Becoming Miss Navajo Nation
Beauty — or Hózhó to the Diné, or Navajo, people — symbolizes living in harmony and balance with the earth, the spirits in the plants and animals, with the sky and with each other. So it's fitting that the Miss Navajo Nation pageant is a weeklong celebration of the Beauty Way in many aspects of a woman's life.
Contestants must be at least 18 years old, unmarried, a high school graduate and able to speak the Navajo language, called Diné Bizaad.
"Hózhó is also living the Diné way of life: culture, tradition and language," said 2017-2018 Miss Navajo Nation Crystal Littleben. "Hózhó represents that overall balance of everything. Negative and positive."
Inspired by female Diné deities, winners of the Miss Navajo Nation pageant exemplify the many roles Diné women play in their matrilineal society. They will be goodwill ambassadors, lead community initiatives and help preserve the teachings, language and culture passed down to them from their mothers, aunties and grandmothers.
This year, Summer Jake, 25; Autumn Montoya, 21; and Kayla Martinez, 23, competed in the 65th Miss Navajo Nation pageant. Like many others of their generation, the three contestants are not fluent in the Navajo language. Many generations of older Diné people were forcibly removed from their families and placed in settler boarding schools, where they were forbidden from speaking their language and practicing their traditions. All three contestants pledged that language revitalization was a major goal of their platform.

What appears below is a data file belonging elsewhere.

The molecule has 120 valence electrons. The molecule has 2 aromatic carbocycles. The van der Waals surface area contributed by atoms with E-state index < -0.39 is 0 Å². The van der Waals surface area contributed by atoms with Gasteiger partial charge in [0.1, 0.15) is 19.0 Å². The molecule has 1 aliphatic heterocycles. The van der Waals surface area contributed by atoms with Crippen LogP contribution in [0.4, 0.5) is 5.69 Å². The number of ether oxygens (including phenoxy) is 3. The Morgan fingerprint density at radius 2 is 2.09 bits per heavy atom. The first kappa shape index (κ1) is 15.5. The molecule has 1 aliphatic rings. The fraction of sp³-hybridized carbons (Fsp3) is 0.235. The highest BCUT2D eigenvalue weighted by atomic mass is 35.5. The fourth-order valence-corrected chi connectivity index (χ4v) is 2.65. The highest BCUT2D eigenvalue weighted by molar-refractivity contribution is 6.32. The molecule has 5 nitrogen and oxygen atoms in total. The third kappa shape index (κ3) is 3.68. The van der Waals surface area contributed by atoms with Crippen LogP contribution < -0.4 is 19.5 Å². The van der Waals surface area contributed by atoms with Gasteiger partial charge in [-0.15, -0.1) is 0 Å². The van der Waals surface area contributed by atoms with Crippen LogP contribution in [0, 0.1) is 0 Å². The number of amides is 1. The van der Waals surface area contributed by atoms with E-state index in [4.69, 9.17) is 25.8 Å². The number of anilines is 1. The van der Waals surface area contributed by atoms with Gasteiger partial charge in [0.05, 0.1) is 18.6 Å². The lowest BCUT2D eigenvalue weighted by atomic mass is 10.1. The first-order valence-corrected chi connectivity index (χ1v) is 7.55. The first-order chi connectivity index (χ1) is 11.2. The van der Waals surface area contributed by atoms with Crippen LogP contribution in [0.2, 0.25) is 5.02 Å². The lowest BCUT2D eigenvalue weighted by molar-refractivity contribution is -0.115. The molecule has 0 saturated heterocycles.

"Our language is strong. It's healing, it's sacred and it's worth preserving for generations to come," Jake said. "I want to become fluent so I can teach my kids and hopefully my grandkids."
During the competition, the contestants demonstrate traditional skills such as sheep butchering, food preparation, tying a tsiiyéeł (traditional hair bun) and answering impromptu questions in both English and Diné Bizaad. Contestants also conduct business interviews, perform contemporary talents and present a platform of how they would use the power of the office to encourage holistic health, promote Diné language and songs, advocate for victims of domestic violence, and bring awareness to missing and murdered Indigenous women.
These photos show a glimpse of the marathon competition.
Catilin O'Hara is a documentary photographer based in Phoenix.
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